- Does the physiology of chondrichthyan fishes constrain their distribution in the deep sea?
Summary: Chondrichthyan fishes (sharks, rays and chimaeras) are exceedingly rare or possibly absent at abyssal depths (>4000 m), unlike bony fishes. This Commentary discusses hypotheses implicating the unusual physiology of chondrichthyans as an explanation for their scarcity at great depths.
- Osmoregulation and salinity-induced oxidative stress: is oxidative adaptation determined by gill function?
Summary: Gill tissues with different functions (respiratory/osmoregulatory) differentially produce reactive oxygen species and are differently adapted to deal with oxidative stress.
- Interaction of osmoregulatory and acid–base compensation in white sturgeon (Acipenser transmontanus) during exposure to aquatic hypercarbia and elevated salinity
Summary: Acidosis recovery in hypercapnic sturgeon associates with plasma Na+ accumulation prior to and plasma Cl− removal following osmotic recovery, as osmoregulatory requirements transition from ion uptake to ion excretion throughout seawater acclimation.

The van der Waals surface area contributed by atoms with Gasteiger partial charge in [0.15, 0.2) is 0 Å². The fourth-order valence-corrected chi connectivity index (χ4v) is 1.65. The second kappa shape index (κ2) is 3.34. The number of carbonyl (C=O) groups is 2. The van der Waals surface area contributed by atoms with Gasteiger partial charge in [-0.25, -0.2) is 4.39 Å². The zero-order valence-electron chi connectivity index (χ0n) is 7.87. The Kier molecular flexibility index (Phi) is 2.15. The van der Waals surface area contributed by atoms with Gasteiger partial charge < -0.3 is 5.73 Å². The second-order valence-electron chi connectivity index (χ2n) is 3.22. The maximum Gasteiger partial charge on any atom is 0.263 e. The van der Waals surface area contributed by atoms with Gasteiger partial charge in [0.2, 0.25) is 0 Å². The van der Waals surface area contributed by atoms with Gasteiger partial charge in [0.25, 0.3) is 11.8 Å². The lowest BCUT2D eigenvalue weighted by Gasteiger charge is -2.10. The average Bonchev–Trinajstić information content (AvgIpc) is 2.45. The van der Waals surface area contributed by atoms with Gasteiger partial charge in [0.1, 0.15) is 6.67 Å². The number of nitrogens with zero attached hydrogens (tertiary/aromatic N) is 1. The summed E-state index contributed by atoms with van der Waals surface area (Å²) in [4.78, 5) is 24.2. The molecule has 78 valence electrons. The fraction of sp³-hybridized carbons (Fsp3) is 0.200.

- Physiological mechanisms used by fish to cope with salinity stress
Summary: Some fishes have evolved high salinity stress tolerance (euryhalinity), favoring adaptive radiation in a climate of rapidly changing and fluctuating salinity. The mechanisms underlying euryhalinity of fishes are outlined.
- Vasotocin and isotocin regulate aquaporin 1 function in the sea bream
Summary: This study investigated the regulation of fish aquaporin function by the neurohormones vasotocin and isotocin.
- The effects of acute salinity challenges on osmoregulation in Mozambique tilapia reared in a tidally changing salinity
Summary: This study characterizes the differences in osmoregulatory capacity among Mozambique tilapia, Oreochromis mossambicus, reared in freshwater (FW), seawater (SW), or under tidally driven changes in salinity.